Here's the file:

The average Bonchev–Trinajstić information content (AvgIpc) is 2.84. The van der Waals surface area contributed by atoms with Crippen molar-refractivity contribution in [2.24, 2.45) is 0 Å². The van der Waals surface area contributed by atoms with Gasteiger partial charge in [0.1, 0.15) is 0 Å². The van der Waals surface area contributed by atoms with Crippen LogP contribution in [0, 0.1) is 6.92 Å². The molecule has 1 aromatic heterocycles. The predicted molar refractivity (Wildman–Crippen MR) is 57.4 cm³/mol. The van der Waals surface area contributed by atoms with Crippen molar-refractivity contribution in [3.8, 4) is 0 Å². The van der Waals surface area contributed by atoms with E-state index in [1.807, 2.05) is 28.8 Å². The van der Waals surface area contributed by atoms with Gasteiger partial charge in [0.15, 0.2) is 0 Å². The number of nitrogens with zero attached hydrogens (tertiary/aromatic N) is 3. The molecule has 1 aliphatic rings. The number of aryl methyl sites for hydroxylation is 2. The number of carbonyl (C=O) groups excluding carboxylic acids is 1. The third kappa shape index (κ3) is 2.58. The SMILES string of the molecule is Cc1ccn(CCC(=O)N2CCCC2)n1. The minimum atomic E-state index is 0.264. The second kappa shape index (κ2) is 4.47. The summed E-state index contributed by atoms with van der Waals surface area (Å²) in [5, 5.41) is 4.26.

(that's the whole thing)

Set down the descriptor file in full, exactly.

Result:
The average Bonchev–Trinajstić information content (AvgIpc) is 2.84. The van der Waals surface area contributed by atoms with Crippen molar-refractivity contribution in [2.24, 2.45) is 0 Å². The van der Waals surface area contributed by atoms with Gasteiger partial charge in [0.1, 0.15) is 0 Å². The van der Waals surface area contributed by atoms with Crippen LogP contribution in [0, 0.1) is 6.92 Å². The molecule has 1 aromatic heterocycles. The predicted molar refractivity (Wildman–Crippen MR) is 57.4 cm³/mol. The van der Waals surface area contributed by atoms with Crippen molar-refractivity contribution in [3.8, 4) is 0 Å². The van der Waals surface area contributed by atoms with E-state index in [1.807, 2.05) is 28.8 Å². The van der Waals surface area contributed by atoms with Gasteiger partial charge in [0.15, 0.2) is 0 Å². The number of nitrogens with zero attached hydrogens (tertiary/aromatic N) is 3. The molecule has 1 aliphatic rings. The number of aryl methyl sites for hydroxylation is 2. The number of carbonyl (C=O) groups excluding carboxylic acids is 1. The third kappa shape index (κ3) is 2.58. The SMILES string of the molecule is Cc1ccn(CCC(=O)N2CCCC2)n1. The minimum atomic E-state index is 0.264. The second kappa shape index (κ2) is 4.47. The summed E-state index contributed by atoms with van der Waals surface area (Å²) in [5, 5.41) is 4.26.